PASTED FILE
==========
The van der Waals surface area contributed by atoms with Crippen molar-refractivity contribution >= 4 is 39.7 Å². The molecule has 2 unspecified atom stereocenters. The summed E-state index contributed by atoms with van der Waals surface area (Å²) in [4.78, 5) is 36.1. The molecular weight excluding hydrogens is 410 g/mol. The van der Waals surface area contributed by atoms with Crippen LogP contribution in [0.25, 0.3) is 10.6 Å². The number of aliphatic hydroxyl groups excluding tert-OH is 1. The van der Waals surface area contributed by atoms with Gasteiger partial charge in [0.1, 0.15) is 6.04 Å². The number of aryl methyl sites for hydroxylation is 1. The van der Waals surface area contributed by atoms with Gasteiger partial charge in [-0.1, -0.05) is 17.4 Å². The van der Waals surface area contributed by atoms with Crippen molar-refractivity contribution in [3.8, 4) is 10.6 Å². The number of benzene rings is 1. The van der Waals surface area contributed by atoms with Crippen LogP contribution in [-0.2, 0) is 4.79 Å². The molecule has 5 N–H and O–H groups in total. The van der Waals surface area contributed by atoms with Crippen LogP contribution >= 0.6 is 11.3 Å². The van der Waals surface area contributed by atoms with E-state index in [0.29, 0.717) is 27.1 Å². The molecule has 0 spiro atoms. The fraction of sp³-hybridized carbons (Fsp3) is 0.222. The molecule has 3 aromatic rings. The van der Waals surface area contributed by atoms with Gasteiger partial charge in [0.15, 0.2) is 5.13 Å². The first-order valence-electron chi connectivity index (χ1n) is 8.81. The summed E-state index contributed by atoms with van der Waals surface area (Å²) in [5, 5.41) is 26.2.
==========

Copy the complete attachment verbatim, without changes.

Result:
The van der Waals surface area contributed by atoms with Crippen molar-refractivity contribution >= 4 is 39.7 Å². The molecule has 2 unspecified atom stereocenters. The summed E-state index contributed by atoms with van der Waals surface area (Å²) in [4.78, 5) is 36.1. The molecular weight excluding hydrogens is 410 g/mol. The van der Waals surface area contributed by atoms with Crippen LogP contribution in [0.25, 0.3) is 10.6 Å². The number of aliphatic hydroxyl groups excluding tert-OH is 1. The van der Waals surface area contributed by atoms with Gasteiger partial charge in [0.1, 0.15) is 6.04 Å². The number of aryl methyl sites for hydroxylation is 1. The van der Waals surface area contributed by atoms with Gasteiger partial charge in [-0.1, -0.05) is 17.4 Å². The van der Waals surface area contributed by atoms with Crippen molar-refractivity contribution in [3.8, 4) is 10.6 Å². The number of benzene rings is 1. The van der Waals surface area contributed by atoms with Crippen LogP contribution in [-0.2, 0) is 4.79 Å². The molecule has 5 N–H and O–H groups in total. The van der Waals surface area contributed by atoms with Crippen LogP contribution >= 0.6 is 11.3 Å². The van der Waals surface area contributed by atoms with E-state index in [0.29, 0.717) is 27.1 Å². The molecule has 0 spiro atoms. The fraction of sp³-hybridized carbons (Fsp3) is 0.222. The molecule has 3 aromatic rings. The van der Waals surface area contributed by atoms with Gasteiger partial charge in [0.15, 0.2) is 5.13 Å². The first-order valence-electron chi connectivity index (χ1n) is 8.81. The summed E-state index contributed by atoms with van der Waals surface area (Å²) in [5, 5.41) is 26.2.